Lim _{z→−∞} S(z)=0, (A-2a)
Lim _{z→+∞} S(z)=1. (A-2b)
Examples of suitable sigmoid functions include the following:
S(z)=1/{1+exp(−αz)},
S(z)={1+tanh(β·z+χ)]/2
S(z)={π+2·tan^{−1}(δ·z+ε}/2π,
where α, β and δ are selected positive values. The indicator sum f(x,w) in Eq. (A-1) is replaced by a modified sigmoid sum
where S is a selected linear or nonlinear function.
In order to minimize the empirical risk, one must determine the parameter values w_{i }that minimize an empirical risk functional
which is differentiable in the vector components w. One may, for example, use a gradient search approach to minimize R_{emp}(w). The search may converge to a local minimum, which may or may not be a global minimum for the empirical risk.
Assume, first, that the training data {(x_{j},y_{j})} can be separated by an optimal separating hyperplane, defined by
(w·x _{j})−g=0, (A-5)
where g partly defines the hyperplane. A separating hyperplane satisfies
(w·x _{j})−g≧1 (y _{j}≧1), (A-6a)
(w·x _{j})−g≦−1 (y _{j}≧−1), (A-6b)
An optimal separating hyperplane maximizes the functional
Φ(w)=(w·w)/2, (A-7)
with respect to the vector values w and the value g, subject to the constraints in Eqs. (A-6a)–(A-6b). Unless indicated otherwise, all sums in the following are understood to be over the index j (j=1, . . . , K).
A solution to this optimization problem is given by a saddle point of a Lagrange functional
At a saddle point, the solutions (w,g,α) satisfy the relations
∂L/∂g=0, (A-9)
∂L/∂w=0, (A-10)
with the associated constraint
αj≧0, (A-11)
Equation (A-9) yields the constraint
Equation (A-10) provides an expression for the parameter vector w of an optimal hyperplane as a linear combination of vectors in the training set
w=Σy _{j}·α_{j} ·x _{j}, (A-13)
An optimal solution (w,g,α) must satisfy a Kuhn-Tucker condition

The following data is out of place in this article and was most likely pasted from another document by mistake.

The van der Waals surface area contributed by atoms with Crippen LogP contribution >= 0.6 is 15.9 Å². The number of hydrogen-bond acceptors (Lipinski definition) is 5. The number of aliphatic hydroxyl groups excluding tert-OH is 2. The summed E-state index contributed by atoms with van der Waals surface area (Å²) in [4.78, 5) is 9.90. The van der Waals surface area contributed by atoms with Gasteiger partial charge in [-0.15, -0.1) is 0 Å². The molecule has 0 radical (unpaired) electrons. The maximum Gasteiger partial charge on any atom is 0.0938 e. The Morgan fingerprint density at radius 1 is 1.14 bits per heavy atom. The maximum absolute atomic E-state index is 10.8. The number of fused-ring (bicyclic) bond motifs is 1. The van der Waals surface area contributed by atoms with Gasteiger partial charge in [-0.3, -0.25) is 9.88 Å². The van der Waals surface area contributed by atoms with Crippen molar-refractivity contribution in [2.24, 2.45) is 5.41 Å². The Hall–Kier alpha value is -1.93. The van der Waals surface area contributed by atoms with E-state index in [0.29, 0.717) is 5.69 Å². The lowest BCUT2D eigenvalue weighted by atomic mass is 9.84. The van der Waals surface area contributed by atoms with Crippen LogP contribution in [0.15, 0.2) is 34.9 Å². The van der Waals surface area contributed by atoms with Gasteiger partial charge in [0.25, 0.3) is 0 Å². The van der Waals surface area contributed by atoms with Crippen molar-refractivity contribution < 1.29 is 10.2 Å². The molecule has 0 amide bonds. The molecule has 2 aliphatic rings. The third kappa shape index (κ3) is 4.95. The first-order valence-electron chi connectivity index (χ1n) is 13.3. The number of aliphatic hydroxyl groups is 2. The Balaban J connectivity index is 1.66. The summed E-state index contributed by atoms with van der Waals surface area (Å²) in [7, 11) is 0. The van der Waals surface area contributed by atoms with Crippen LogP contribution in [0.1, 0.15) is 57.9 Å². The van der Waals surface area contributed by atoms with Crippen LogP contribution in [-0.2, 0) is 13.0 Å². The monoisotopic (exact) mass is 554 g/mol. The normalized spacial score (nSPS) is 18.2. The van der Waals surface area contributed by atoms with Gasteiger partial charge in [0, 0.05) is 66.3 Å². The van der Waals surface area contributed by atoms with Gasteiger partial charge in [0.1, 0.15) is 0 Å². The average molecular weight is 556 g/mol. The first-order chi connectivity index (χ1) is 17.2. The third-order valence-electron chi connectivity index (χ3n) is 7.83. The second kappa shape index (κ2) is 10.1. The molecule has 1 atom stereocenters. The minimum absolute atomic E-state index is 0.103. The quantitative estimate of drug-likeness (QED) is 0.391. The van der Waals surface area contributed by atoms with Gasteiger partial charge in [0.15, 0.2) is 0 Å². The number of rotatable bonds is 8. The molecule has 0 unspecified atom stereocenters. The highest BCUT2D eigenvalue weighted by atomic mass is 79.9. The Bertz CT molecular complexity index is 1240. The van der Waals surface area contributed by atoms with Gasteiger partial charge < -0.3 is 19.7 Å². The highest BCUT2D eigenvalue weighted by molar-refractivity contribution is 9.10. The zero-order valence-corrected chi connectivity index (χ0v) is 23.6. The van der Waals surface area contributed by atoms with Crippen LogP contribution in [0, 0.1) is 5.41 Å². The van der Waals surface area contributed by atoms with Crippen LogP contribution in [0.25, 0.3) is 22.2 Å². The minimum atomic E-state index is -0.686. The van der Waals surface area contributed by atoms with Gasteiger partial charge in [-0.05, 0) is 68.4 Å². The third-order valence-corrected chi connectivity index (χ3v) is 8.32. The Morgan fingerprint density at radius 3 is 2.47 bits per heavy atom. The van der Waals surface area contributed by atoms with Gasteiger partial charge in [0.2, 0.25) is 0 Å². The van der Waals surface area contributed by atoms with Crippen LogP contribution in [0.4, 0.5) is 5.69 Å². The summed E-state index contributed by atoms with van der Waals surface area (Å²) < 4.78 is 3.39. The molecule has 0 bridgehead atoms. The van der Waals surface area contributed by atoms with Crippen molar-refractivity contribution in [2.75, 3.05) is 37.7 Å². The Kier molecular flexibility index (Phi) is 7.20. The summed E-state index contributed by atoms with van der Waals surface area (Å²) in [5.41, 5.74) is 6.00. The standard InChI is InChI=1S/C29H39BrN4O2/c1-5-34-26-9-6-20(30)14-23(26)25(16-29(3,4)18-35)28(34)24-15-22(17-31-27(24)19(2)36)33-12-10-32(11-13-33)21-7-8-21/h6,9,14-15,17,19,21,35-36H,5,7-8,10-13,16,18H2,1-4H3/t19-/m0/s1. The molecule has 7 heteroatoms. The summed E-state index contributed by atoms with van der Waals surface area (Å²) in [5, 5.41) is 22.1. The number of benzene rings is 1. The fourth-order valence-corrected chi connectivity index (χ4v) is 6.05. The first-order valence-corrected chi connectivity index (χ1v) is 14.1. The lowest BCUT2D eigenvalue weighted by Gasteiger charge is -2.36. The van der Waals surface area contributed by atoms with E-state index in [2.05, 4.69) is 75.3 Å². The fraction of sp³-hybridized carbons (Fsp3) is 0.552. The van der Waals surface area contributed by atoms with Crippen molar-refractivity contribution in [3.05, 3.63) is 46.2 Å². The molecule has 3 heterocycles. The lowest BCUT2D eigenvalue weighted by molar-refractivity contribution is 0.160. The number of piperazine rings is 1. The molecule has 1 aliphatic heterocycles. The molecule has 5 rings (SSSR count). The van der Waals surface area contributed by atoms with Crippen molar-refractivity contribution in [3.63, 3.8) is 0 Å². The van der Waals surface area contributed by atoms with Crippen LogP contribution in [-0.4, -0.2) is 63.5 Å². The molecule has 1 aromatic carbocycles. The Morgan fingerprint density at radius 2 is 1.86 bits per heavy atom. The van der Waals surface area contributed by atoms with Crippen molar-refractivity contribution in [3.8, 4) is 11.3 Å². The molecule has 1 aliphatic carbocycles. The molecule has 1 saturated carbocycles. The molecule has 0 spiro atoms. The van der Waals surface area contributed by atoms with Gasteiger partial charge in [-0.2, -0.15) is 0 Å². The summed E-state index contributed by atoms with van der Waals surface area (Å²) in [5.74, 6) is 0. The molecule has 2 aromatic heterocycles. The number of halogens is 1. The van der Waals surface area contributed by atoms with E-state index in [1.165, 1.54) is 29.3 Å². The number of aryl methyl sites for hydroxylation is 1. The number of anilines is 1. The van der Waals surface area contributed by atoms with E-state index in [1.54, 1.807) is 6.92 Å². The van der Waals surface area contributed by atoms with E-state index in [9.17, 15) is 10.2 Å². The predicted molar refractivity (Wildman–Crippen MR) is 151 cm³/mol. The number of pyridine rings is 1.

αj{((x _{j} ·w)−g)·(y _{j}−1)=0 (=1, . . . , K). (A-14)
Only some of the training vectors, referred to herein as “support vectors,” have non-zero coefficients in the expansion of the optimal solution vector w. More precisely, the expansion in Eq. (A-13) can be rewritten as
w=Σy _{j}·α_{j} ·x _{j}. (A-15)
The preceding development assumes that the training set data {(x_{j},y_{j})} are separable by a hyperplane. If these data are not separable by a hyperplane, one introduces non-negative slack variables χ_{j}(j=1, . . . , K) and a modified functional
Φ(w)=(w·w)+C·Σχ _{j}, (A-18)
subject to the constraints
y _{j·}((w·x _{j})−g)≧1−x _{j} (A-19)
where the (positive) coefficient C corresponds to an inter-penetration of two or more groups of training set (N+1)-tuples into each other (thus, precluding separation by a hyperplane). Repeating the preceding analysis, where the functional Φ(w) replaces the term(w·w), an optimal solution (w,g,α) is found as before by maximizing a quadratic form, subject to the modified constraints
Σα_{j} ·y _{j}=0., (A-20a)
0≦α_{j}≦C. (A-20b)
Use of (only) hyperplanes in an input space is insufficient for certain classes of data. See the examples in
In a support vector machine, input vectors are mapped into a high dimension feature space Z through a selected nonlinear mapping. In the space Z, an optimal separating hyperplane is constructed that maximizes a certain Δ-margin associated with hyperplane separation.